@include neon-glow(var(--color-brand-primary));
  }
  h2 {
    @include neon-glow(var(--color-brand-secondary));
  }
}

The glow effect also works with other UI elements, like cards or call-to-action links. The exact implementation depends on the design - for the Codista website, we leveraged border and box-shadow properties to create neon edges and glows. It's best not to overdo the effect though - we use it for interactions like hover or focus.

neon-ui.jpg

Flicker Animation

For the final touch, we gave our headlines the typical neon sign look where one of the letters is short-circuited and flickers. It looks like this:

This text is flickering

again, this only works in the dark ;)

To make that work, we first select some elements to apply the animation to. It works best with large type and should be used sparingly, so we went with the page's <h1> only.

Inside the DarkMode.js class, we can now run a function to wrap some of the letters of the h1 in a span, which we can then target for animation in CSS later.

function setFlickerAnimation() {
  // get all elements that should be animated
  const animatedElements = Array.from(
    document.querySelectorAll(".js-darkmode-flicker")
  );

  if (!animatedElements.length) {
    return false;
  }

  // helper function to wrap random letters in <span>
  const wrapRandomChars = (str, iterations = 1) => {
    const chars = str.split("");
    const excludedChars = [" ", "-", ",", ";", ":", "(", ")"];
    const excludedIndexes = [];
    let i = 0;

    // run for the number of letters we want to wrap
    while (i < iterations) {
      const randIndex = Math.floor(Math.random() * chars.length);
      const c = chars[randIndex];

      // make sure we don't wrap a space or punctuation char
      // or hit the same letter twice
      if (!excludedIndexes.includes(randIndex) && !excludedChars.includes(c)) {
        chars[randIndex] = `<span class="flicker">${c}</span>`;
        excludedIndexes.push(randIndex);
        i++;
      }
    }

    return chars.join("");
  };

  // replace the plain text content in each element
  animatedElements.forEach((el) => {
    const text = el.textContent.trim();
    const count = el.dataset.flickerChars ? parseInt(el.dataset.flickerChars) : undefined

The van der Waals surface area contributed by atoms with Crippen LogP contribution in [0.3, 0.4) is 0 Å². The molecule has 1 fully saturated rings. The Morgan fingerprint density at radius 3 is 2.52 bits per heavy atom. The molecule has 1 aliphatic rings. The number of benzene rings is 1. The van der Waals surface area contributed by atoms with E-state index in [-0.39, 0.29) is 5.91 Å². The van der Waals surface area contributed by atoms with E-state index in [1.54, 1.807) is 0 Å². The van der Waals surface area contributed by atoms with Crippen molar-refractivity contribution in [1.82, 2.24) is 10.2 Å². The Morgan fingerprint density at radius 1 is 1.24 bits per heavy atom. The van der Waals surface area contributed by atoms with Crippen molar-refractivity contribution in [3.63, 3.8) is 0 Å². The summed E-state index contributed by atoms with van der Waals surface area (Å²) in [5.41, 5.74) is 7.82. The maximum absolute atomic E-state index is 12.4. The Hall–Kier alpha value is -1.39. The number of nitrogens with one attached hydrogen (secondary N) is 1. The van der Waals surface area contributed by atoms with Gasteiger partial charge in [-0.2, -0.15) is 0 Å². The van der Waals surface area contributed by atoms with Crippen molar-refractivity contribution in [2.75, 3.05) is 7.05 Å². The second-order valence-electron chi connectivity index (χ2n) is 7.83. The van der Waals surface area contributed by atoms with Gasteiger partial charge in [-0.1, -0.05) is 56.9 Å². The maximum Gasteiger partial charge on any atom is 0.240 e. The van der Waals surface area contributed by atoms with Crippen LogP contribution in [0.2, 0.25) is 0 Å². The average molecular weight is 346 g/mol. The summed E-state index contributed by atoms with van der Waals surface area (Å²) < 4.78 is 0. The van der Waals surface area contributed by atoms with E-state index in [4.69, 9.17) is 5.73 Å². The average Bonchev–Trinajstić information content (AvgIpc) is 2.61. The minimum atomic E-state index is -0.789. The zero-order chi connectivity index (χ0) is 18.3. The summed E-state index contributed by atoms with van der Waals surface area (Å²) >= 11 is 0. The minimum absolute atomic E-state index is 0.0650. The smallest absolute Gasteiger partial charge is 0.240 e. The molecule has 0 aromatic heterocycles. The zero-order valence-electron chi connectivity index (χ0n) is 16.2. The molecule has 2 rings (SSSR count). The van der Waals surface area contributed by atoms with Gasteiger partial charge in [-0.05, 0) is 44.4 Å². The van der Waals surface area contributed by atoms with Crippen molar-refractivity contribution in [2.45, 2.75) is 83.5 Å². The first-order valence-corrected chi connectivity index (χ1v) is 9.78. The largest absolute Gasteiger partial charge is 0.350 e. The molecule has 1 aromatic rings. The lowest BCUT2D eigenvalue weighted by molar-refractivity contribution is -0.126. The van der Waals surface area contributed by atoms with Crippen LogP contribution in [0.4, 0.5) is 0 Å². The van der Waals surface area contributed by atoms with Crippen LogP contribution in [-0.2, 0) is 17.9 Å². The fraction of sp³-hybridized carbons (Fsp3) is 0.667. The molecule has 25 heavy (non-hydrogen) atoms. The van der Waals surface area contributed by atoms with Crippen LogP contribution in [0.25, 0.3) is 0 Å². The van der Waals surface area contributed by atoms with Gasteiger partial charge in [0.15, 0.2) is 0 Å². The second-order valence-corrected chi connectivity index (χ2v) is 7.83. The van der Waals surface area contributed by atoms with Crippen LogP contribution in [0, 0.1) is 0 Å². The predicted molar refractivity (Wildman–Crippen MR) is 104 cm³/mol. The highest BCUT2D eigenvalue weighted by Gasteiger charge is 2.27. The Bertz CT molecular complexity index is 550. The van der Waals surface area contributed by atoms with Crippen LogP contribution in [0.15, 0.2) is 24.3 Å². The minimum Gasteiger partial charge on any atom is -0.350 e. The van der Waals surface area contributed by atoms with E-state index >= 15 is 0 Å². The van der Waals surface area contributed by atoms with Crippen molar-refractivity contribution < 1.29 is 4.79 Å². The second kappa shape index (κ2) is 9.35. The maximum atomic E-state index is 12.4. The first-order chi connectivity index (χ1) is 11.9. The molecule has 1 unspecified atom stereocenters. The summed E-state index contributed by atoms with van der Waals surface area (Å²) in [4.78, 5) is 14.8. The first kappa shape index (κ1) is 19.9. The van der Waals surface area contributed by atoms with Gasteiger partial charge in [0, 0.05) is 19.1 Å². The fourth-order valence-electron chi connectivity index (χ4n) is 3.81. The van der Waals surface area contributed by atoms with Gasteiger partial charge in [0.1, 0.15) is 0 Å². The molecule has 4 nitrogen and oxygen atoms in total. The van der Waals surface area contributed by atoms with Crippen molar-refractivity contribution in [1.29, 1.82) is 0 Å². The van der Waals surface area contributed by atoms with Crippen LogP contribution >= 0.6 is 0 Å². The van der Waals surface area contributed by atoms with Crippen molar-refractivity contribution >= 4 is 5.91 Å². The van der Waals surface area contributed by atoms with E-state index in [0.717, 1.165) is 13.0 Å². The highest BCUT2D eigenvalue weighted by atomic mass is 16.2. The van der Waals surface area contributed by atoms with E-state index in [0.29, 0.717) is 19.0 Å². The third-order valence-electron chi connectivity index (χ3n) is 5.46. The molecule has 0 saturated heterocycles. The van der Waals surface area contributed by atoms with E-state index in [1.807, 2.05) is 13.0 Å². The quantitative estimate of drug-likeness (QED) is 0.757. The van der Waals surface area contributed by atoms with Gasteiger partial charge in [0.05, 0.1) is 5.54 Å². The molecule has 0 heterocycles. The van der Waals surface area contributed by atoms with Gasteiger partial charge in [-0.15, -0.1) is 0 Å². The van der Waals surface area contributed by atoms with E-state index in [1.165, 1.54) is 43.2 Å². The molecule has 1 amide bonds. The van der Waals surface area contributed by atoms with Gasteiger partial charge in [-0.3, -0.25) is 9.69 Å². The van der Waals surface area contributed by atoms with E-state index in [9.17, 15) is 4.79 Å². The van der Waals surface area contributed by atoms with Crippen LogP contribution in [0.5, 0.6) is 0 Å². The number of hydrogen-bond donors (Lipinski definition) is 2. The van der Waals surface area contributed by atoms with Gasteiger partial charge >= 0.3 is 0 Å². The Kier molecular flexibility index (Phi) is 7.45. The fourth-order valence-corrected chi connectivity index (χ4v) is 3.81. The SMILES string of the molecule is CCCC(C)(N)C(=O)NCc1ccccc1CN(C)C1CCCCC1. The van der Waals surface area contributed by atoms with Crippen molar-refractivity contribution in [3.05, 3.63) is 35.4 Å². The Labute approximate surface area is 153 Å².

el.innerHTML = wrapRandomChars(text, count);
  });
}

The letters are chosen at random, so the effect is a bit different every time!

We can now select the .flicker class in CSS and apply a keyframe animation that toggles the element's opacity. We're going for a hard on/off flickering here rather than a slower transition, so the increments between the keyframe steps are very short.

⚠️ Attention: people with epilepsy or photosensitivity can have issues with blinking/flickering text. So it's very important to listen for signals like the prefers-reduced-motion media query to disable the effect. We can do that by setting the animation-duration property to zero.

// keyframe animation to abruptly toggle
// the letter's opacity value.
@keyframes flicker {
  0%,
  19.999%,
  22%,
  62.999%,
  64%,
  64.999%,
  72%,
  100% {
    opacity: 1;
  }
  20%,
  21.999%,
  63%,
  63.999%,
  65%,
  71.999% {
    opacity: 0.33;
  }
}


// only run in dark mode. for every other letter, offset the animation 
// and reverse its direction, so the flickering appears more random.
[data-theme='dark'] .flicker {
  animation: flicker 3s linear forwards alternate infinite;

  &:nth-child(even) {
    animation-delay: 0.3s;
    animation-direction: alternate-reverse;
  }
}

// if the user prefers reduced motion,
// disable the animation entirely.
@media (prefers-reduced-motion: reduce) {
  * {
    animation-duration: 0s !important;
    transition-duration: 0s !important;
  }
}

Well, that's all folks! We love our new buzzing neon mode, and we hope you do too.